ML: We did have a large naked man walk in the front door one night. But I didn’t know about anything else. I’d tell you on the record if I did.
MS: On or off the record, my answer’s the same. I didn’t know about it. If it was there, I’m kind of pissed. I was still single then (laughs).
HOW DID PICCOLO CHANGE
THE WAY CLEVELAND EATS?
MS: We had this young group of chefs from schools in California and New York with Tom, Mike and myself, and we didn’t know better. ... We didn’t even know we were taking the culinary risks we were taking. We were too naÃÂÃÂ¯ve to realize how aggressive we were being with the menu and doing the food that we did. It didn’t seem weird to us ... although I think our execution wasn’t always great, because we had such a huge learning curve. Basically, we had three guys in the kitchen running a beast of a restaurant and none of us had ever done anything like that before. I had been at Players, but it was 37 seats — and it was Mike’s first sous-chef job.
ML: I was the lowest guy on the totem pole. I don’t think I even made sous-chef. ... I was the kitchen manager.
MS: No, I think I called you the saucier.
ML: Oh, yeah, saucier. That meant I ran all of the cans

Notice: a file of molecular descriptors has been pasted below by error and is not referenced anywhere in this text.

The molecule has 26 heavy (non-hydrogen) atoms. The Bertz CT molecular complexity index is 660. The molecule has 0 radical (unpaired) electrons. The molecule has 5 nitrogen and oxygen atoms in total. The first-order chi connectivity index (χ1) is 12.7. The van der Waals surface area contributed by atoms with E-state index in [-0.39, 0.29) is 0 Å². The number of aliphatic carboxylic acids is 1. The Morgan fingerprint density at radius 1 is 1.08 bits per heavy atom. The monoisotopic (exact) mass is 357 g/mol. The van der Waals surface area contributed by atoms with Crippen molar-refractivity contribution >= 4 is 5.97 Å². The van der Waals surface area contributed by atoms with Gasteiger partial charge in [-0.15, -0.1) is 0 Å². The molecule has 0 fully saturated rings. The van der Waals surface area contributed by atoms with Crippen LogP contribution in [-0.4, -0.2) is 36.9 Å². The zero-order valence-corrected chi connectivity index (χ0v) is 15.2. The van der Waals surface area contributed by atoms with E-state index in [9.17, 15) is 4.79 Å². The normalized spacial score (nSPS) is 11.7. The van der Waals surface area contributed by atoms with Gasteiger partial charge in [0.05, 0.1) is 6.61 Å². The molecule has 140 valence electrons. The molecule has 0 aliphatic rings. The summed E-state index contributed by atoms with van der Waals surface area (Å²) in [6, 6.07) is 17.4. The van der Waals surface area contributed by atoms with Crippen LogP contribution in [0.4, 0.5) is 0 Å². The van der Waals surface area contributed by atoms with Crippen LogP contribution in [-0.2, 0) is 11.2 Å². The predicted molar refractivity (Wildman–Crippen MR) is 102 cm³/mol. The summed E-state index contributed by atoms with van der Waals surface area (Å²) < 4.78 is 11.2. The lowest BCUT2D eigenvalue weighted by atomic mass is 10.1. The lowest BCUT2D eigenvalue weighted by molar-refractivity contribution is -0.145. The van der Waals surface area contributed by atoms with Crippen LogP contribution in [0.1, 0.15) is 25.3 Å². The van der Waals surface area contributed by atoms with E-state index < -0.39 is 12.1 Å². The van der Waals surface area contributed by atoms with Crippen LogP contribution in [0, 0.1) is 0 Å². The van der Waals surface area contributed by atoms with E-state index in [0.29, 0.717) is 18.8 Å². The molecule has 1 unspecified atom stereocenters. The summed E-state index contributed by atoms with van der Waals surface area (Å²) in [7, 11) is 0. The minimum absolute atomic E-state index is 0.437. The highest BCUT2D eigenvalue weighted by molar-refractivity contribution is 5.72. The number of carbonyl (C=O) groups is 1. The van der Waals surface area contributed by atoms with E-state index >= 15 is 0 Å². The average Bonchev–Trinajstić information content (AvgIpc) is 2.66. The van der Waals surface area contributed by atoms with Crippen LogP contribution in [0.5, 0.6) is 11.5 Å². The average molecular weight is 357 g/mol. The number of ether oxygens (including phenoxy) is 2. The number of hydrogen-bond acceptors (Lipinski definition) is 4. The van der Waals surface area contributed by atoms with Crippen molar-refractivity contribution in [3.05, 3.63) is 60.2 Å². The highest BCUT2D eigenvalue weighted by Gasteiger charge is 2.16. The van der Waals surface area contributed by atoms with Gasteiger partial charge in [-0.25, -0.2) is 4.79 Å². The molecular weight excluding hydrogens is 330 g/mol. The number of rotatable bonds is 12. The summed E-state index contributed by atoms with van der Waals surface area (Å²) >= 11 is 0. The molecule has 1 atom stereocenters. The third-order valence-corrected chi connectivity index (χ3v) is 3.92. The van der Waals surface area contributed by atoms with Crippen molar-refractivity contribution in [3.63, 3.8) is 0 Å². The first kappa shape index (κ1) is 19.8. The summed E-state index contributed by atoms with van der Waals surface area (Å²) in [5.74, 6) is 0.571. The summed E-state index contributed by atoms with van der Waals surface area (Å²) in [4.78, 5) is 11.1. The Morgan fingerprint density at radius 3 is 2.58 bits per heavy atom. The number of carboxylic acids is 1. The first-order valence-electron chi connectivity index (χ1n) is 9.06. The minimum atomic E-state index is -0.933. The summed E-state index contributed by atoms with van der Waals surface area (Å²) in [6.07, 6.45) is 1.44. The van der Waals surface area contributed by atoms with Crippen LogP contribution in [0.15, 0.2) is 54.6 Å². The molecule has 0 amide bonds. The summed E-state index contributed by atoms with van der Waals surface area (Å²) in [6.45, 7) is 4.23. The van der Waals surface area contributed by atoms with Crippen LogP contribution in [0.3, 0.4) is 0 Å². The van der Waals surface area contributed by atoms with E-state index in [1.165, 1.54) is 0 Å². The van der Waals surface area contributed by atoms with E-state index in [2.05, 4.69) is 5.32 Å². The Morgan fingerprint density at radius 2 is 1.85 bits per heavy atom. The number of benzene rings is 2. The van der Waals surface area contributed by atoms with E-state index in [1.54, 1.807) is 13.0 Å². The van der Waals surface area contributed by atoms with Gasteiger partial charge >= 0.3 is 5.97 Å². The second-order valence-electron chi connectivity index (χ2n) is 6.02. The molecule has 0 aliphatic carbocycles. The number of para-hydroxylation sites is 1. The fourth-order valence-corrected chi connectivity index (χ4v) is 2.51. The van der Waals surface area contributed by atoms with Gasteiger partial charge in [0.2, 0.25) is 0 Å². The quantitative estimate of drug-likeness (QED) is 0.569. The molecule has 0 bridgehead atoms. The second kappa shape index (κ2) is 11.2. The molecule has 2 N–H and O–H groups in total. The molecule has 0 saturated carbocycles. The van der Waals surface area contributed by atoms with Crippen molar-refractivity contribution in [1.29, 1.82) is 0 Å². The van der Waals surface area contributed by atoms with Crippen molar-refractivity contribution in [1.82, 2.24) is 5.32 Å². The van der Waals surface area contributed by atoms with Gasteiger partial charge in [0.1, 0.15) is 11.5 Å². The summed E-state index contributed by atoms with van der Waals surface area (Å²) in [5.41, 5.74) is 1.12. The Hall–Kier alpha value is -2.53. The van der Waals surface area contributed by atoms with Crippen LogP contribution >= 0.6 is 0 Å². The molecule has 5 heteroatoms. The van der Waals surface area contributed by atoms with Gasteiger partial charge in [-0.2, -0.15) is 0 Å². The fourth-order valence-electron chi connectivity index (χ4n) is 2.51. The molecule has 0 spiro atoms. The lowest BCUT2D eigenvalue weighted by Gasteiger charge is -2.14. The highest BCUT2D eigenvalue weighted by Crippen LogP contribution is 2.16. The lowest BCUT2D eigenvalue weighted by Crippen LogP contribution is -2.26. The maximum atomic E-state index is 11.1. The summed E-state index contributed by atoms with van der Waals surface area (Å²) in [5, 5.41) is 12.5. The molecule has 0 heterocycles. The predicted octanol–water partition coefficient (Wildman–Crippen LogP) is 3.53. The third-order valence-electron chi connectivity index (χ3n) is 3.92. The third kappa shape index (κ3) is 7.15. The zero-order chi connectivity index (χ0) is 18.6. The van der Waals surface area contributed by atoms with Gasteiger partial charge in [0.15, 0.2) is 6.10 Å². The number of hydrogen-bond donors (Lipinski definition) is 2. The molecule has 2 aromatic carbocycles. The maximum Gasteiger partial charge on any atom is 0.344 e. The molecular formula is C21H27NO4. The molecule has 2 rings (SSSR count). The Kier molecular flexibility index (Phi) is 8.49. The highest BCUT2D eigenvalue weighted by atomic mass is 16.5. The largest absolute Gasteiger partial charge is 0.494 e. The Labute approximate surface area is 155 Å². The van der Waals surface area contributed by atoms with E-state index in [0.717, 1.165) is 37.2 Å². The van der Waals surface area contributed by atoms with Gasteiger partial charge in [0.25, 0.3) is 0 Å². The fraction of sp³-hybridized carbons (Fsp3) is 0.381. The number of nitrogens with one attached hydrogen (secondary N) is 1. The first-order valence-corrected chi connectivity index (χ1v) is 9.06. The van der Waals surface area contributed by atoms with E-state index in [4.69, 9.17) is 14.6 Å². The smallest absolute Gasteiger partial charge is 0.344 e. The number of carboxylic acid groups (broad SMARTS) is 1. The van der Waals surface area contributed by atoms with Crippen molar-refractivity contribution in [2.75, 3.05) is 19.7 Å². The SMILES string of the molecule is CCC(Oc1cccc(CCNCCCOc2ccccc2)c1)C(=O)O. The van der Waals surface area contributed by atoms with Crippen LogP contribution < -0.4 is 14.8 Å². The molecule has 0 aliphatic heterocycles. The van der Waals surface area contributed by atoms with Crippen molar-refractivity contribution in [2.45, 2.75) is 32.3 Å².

up and down the stairs out of the basement.
MS: One of the main things that Piccolo did, also, was to make young chefs who’d gone away to school in New York or California comfortable with the idea of returning to Cleveland. It was a cool room and the food was new and exciting. Guys would walk in and it was always slammin’. All these young people were there eating food that wasn’t usually eaten in Cleveland and it gave younger chefs the belief that they could come back here and do new things.
ML: When I graduated and came to interview with Michael, that’s what I liked. I had offers to work in New York City at Aureole or I could have gone to Europe, but instead I sat there for two months waiting for this place to open. I had the feeling that something great was going to happen, that this was going to be thespot and the catalyst to launch my career, and it was.
MOVING BEYOND PICCOLO, IS THERE A COOKING CRAZE THAT YOU WISH HAD NEVER CAUGHT ON?
MS/ML, in unison: Fusion
ML: Wood-fired everything: pizza, etc. And that started at Piccolo.
MS: I think one of the biggest problems going on today, and I know you [MacLaren] and I have talked about this, is that a lot of young cooks just don’t have a great foundation.
ML: But they’re very artistic.